|Ambassador Lomaia's Remarks at Symposium - Georgia at the Crossroads of European and Asian Cultures|
|May 30, 2009|
Remarks by H.E. Ambassador Alexander Lomaia
at symposium on
Georgia at the Crossroads of European and Asian Cultures
The Harriman Institute at Columbia University
It is a pleasure for me to welcome you here today, and a particular honor to share the stage with Professor Cathy Nepomnyashchy —as well as with the other American and Georgian scholars who are joining us and with Vice prime minister Yakobashvili.
Under Cathy’s direction, the Harriman Institute has contributed as much as almost any institution to our understanding of Georgia, and the broader region.
As a young democracy, it is invaluable for us to have some of the finest scholars turn their attention to Georgia—to hold a mirror up to our country and to examine it with passion, but without bias. What the symposium’s participants as well as Harriman’s scholars, fellows, and associates have to say might vary in scope and judgment, and sometime viewed as contradicting interpretation, and that is exactly why we always take it seriously. Your work often forces us to question our own assumptions and to reconsider our positions.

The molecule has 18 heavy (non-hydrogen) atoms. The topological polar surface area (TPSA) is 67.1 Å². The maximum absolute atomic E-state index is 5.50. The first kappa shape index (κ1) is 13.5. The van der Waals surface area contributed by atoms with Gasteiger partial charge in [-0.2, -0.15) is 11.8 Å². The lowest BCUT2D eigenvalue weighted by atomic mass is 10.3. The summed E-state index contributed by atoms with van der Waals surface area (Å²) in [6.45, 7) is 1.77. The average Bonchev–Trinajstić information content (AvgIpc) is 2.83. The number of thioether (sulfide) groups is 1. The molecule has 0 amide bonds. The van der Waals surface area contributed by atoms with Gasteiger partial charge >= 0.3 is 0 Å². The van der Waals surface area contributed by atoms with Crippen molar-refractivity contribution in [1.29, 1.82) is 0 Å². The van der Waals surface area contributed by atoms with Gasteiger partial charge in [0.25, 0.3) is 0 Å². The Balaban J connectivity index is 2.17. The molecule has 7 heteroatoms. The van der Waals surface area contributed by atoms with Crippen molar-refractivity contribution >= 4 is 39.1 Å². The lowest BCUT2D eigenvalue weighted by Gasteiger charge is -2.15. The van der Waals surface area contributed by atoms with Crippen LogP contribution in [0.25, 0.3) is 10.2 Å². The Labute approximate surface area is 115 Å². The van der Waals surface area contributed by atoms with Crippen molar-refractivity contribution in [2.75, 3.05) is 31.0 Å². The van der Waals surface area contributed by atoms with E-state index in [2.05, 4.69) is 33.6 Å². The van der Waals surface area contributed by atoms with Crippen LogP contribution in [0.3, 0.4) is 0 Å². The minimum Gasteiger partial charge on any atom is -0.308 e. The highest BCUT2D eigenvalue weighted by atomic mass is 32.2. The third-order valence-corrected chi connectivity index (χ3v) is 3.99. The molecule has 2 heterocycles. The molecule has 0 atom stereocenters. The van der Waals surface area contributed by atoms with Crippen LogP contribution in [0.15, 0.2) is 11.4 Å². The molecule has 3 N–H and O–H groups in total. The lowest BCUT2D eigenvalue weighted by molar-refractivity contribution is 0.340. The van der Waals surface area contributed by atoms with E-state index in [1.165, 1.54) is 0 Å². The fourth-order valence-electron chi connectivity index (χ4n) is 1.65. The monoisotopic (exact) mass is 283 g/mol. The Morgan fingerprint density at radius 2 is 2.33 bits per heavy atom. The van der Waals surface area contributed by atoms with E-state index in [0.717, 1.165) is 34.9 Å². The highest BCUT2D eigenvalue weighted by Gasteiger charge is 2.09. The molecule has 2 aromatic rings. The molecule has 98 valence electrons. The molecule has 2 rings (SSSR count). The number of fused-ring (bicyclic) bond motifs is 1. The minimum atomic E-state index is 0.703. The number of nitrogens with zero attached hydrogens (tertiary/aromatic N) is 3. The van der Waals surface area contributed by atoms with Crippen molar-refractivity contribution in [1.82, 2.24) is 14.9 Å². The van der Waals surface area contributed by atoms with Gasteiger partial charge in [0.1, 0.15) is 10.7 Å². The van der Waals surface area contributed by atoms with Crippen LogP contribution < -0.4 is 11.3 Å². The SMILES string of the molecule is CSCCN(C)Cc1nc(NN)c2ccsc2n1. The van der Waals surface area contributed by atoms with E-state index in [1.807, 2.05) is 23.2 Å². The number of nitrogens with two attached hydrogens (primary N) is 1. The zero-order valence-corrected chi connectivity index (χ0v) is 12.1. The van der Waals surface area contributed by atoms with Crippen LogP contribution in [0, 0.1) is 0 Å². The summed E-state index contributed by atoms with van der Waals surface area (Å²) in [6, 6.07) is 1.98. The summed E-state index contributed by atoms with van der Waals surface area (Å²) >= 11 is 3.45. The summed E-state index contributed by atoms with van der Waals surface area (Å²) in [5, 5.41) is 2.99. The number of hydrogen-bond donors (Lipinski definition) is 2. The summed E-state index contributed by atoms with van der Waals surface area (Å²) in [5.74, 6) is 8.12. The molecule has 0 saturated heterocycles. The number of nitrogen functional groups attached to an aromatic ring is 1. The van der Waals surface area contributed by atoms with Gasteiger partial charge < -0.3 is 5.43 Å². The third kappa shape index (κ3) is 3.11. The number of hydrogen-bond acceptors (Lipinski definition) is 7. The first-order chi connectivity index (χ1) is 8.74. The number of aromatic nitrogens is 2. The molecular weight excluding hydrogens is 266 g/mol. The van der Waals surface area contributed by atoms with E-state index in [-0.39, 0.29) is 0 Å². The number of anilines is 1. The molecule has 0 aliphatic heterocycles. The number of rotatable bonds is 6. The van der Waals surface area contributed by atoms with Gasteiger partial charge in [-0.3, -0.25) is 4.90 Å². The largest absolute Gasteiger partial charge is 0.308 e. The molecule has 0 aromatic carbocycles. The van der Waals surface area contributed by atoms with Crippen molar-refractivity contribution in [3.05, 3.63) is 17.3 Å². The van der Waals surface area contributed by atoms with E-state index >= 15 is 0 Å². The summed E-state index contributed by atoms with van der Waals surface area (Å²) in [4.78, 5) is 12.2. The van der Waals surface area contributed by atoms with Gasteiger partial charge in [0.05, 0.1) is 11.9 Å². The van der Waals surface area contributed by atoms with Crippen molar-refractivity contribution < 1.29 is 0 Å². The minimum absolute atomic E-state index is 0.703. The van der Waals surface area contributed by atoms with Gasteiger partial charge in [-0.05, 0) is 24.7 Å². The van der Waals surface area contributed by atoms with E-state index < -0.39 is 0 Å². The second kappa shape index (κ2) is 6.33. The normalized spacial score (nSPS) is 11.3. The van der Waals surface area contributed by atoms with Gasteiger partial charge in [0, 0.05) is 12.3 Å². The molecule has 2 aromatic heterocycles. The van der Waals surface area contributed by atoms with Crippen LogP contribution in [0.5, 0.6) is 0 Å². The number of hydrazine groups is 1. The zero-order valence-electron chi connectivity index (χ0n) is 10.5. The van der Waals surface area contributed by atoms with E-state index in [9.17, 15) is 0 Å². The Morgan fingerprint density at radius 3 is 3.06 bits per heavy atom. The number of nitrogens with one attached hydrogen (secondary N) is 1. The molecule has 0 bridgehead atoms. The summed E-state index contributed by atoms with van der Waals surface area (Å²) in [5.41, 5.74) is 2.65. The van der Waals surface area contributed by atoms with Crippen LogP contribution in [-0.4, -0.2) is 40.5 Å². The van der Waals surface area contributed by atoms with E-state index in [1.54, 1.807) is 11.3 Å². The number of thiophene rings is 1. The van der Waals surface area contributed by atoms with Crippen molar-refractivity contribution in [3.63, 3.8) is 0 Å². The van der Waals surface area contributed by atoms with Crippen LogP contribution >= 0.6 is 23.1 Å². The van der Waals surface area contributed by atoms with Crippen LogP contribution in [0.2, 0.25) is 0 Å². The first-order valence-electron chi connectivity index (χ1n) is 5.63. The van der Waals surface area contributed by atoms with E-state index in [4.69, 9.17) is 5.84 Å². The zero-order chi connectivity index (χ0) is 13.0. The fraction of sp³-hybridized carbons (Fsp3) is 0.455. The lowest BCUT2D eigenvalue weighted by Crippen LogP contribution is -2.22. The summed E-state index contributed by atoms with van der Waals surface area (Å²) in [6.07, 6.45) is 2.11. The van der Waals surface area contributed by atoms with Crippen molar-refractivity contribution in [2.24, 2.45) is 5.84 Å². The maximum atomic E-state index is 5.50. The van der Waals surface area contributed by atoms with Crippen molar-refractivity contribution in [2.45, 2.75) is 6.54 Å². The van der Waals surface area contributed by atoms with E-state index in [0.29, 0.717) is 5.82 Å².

And I must say that this year it is a particular importance to be here to discuss something other than the foreign invasion of Georgia and its consequences. As you can imagine, this past year has been a particularly intense one—and that topic, the invasion, has dominated nearly all discussions related to Georgia. War tore Georgia apart. Not only it has claimed lives of almost 600 citizens of the country, it has torn apart communities that have lived side by side for centuries, not only physically, but psychologically as well.
So the topics we have on our agenda today, in the aftermath of the war, are especially important. If the invasion was meant to divide us, culture can unite. And as we consider how to stitch Georgia back together again, it will be crucial for us not only to remember how closely intertwined our lives and our identities have been for many generations, but to better understand how this historical heritage can be brought into contemporary political thinking.
It is Georgia’s history of inter-cultural community and tolerance that constitutes the rich, deep undersoil into which Georgia’s young democracy has taken root. Despite the conflicts that have scarred our recent history, Georgia today has emerged as economically stable, investment attracting , democratic, open, including in terms of scrutinizing its own self, reform minded, and Western-leaning nation among other regional nations.
I would be remiss if I were to close these brief remarks without a few reflections on the state of affairs today in Georgia. Allow me to point your attention to two developments in particular—the recent demonstrations, and the continuing Russian occupation.